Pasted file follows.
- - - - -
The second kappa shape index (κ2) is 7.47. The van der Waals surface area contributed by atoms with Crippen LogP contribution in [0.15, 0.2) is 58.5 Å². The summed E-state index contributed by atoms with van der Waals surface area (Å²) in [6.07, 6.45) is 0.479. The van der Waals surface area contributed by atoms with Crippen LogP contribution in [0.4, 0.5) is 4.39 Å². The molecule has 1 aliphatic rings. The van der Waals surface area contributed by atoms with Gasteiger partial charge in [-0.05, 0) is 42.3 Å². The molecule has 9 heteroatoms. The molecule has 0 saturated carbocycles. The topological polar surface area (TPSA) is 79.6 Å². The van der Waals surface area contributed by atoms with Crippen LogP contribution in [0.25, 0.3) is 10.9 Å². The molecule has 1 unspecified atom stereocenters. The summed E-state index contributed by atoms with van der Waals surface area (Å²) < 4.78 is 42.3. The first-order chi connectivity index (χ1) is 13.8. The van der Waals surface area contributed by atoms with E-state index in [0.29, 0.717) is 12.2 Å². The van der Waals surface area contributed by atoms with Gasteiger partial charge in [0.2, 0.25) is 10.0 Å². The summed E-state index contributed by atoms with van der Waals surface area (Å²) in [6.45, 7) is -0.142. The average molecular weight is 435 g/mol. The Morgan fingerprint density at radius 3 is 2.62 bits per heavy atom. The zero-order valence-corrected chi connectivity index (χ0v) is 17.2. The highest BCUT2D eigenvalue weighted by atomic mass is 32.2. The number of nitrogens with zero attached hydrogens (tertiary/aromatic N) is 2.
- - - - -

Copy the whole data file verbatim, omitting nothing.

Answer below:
The second kappa shape index (κ2) is 7.47. The van der Waals surface area contributed by atoms with Crippen LogP contribution in [0.15, 0.2) is 58.5 Å². The summed E-state index contributed by atoms with van der Waals surface area (Å²) in [6.07, 6.45) is 0.479. The van der Waals surface area contributed by atoms with Crippen LogP contribution in [0.4, 0.5) is 4.39 Å². The molecule has 1 aliphatic rings. The van der Waals surface area contributed by atoms with Gasteiger partial charge in [-0.05, 0) is 42.3 Å². The molecule has 9 heteroatoms. The molecule has 0 saturated carbocycles. The topological polar surface area (TPSA) is 79.6 Å². The van der Waals surface area contributed by atoms with Crippen LogP contribution in [0.25, 0.3) is 10.9 Å². The molecule has 1 unspecified atom stereocenters. The summed E-state index contributed by atoms with van der Waals surface area (Å²) < 4.78 is 42.3. The first-order chi connectivity index (χ1) is 13.8. The van der Waals surface area contributed by atoms with E-state index in [0.29, 0.717) is 12.2 Å². The van der Waals surface area contributed by atoms with Gasteiger partial charge in [0.2, 0.25) is 10.0 Å². The summed E-state index contributed by atoms with van der Waals surface area (Å²) in [6.45, 7) is -0.142. The average molecular weight is 435 g/mol. The Morgan fingerprint density at radius 3 is 2.62 bits per heavy atom. The zero-order valence-corrected chi connectivity index (χ0v) is 17.2. The highest BCUT2D eigenvalue weighted by atomic mass is 32.2. The number of nitrogens with zero attached hydrogens (tertiary/aromatic N) is 2.